THE PLEASURES OF AGE
Du Nachbar Gott
So what if the neighbors hate you?
(In my case it’s worse: they pass
without saying a word. What joy
that this stains still vulnerable cells
as much as light drizzle scars stones!)
Nothing matters; that’s why I still work.
Poems none read, translations none want;
I’m prodigious as Nature is with her seeds
and almost as indifferent. Some land on rock,
others on thin soil; yet even if a few sprout
and delight, fame won’t cure uncommon colds
and I’ll still walk to the store with a limp.
(Bach is the music One plays in black holes.
This makes no sense to those below sixty
and the odd useless for whom it’s a “fact”
are Cain-strangers.) False-God-fearing neighbors,
if I lay shattered on the kitchen floor,
none of you would help me with the pieces,
yet I’m not shattered at all; I read,
write, play Mozart on the piano;
A good old age—an oxymoron?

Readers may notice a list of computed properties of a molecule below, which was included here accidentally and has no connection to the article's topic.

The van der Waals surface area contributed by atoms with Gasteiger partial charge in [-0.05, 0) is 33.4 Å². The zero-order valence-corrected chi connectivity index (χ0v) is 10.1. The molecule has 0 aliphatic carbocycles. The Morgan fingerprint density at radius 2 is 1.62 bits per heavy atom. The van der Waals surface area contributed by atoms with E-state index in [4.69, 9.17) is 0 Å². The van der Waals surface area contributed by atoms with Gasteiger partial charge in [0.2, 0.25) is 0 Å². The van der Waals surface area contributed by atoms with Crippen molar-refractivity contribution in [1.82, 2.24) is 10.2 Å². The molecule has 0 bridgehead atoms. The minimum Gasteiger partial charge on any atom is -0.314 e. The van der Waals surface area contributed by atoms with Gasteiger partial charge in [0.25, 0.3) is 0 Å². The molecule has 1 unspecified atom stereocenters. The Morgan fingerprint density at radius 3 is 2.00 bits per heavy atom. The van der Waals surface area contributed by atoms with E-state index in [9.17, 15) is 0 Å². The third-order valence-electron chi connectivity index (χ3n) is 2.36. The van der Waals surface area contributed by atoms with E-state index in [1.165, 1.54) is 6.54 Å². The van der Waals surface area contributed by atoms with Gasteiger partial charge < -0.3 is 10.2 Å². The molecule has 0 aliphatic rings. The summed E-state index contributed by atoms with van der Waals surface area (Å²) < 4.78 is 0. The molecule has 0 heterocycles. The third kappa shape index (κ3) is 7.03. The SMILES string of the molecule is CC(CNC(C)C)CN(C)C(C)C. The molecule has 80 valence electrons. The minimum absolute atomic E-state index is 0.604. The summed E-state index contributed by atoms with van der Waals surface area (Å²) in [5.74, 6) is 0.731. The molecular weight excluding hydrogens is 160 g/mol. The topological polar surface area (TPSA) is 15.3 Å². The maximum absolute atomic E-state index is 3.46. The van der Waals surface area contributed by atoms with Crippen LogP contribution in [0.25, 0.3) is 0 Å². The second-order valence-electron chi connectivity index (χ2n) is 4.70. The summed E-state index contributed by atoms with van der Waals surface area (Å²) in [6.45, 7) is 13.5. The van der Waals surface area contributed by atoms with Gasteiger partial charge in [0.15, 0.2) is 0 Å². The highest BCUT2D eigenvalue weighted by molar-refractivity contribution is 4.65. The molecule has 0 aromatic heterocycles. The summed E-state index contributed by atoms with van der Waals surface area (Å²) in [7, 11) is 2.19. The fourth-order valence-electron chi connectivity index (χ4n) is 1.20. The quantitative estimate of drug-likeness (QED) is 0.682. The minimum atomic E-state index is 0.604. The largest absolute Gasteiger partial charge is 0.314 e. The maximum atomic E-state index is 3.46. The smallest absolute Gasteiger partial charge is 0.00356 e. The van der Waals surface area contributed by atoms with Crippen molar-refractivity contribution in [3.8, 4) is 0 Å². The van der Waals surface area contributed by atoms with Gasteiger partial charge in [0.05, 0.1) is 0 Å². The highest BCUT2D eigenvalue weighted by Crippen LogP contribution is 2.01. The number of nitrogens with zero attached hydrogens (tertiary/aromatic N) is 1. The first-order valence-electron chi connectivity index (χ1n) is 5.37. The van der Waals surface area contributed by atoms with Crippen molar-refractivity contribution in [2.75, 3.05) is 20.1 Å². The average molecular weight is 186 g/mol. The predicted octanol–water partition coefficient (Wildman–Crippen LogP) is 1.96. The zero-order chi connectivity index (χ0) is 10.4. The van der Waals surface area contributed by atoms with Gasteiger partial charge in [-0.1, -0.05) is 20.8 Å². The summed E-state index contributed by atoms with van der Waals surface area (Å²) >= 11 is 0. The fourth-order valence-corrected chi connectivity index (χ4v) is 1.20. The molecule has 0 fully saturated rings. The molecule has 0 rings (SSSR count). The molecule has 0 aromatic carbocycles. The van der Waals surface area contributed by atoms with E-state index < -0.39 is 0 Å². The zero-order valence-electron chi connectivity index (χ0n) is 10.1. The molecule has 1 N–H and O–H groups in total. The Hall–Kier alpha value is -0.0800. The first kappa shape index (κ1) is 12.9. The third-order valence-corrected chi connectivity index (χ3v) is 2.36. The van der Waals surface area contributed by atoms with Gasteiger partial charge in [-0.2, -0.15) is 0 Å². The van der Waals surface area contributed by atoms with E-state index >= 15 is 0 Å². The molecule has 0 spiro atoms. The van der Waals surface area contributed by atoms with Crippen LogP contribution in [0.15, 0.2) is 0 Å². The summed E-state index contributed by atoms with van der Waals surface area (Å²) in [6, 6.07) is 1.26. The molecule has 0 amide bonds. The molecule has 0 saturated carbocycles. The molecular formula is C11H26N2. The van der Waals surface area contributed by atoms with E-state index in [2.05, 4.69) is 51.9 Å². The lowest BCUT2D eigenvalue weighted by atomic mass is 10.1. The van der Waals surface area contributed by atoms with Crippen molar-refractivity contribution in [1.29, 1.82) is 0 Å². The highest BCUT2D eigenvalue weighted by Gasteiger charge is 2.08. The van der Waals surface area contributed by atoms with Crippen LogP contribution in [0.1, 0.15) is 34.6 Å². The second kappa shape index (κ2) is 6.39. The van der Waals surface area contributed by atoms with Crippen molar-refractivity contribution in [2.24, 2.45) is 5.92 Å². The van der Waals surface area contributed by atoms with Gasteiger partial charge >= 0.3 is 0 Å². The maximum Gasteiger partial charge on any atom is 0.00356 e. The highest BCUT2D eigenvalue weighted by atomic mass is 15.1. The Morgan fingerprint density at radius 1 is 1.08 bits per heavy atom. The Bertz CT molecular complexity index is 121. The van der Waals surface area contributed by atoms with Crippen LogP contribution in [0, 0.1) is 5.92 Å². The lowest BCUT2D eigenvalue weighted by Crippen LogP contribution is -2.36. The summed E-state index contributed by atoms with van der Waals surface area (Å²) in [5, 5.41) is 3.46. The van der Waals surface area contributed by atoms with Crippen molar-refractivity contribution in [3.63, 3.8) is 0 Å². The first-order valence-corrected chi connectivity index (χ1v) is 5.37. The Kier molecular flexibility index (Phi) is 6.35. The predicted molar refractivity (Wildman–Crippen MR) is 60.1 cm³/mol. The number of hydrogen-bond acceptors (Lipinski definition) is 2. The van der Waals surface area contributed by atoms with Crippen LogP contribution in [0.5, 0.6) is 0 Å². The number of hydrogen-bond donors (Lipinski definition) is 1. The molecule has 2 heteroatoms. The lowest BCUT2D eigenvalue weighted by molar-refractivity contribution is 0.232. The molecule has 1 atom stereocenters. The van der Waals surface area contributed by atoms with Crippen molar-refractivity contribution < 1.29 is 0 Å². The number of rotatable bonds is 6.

One breaks down. One becomes whole.
One travels less. One travels more
via one’s own private jet, a good book.
Is a leaf on a swept sidewalk lonely?
Silence is gregarious; no, I’m not alone
for Somebody listens with infinite gravity;
my Neighbor forever the day I am crushed.
—from Rattle #37, Summer 2012
Thomas Dorsett: “One afternoon, over 40 years ago, I got on the subway on my way to the New School in New York City. I had signed up for a course in poetry taught by the great Jose Garcia Villa. My brother had warned me that he often severely criticized student work. I was very nervous. A little while later, he read some student poems and, true to form, demolished them. Then he came to mine. After reading it, he looked up, and asked Thomas Dorsett to identify himself. I stood up—Here it comes, I thought; my poem must be especially bad. ‘You will become a poet,’ he said. I just stared in amazement until he told me to sit down. That night I thought that I must do something on the side so I can afford to eat. So I became a physician, too. After 60, I added a third ‘p’ and have become an avid amateur pianist.”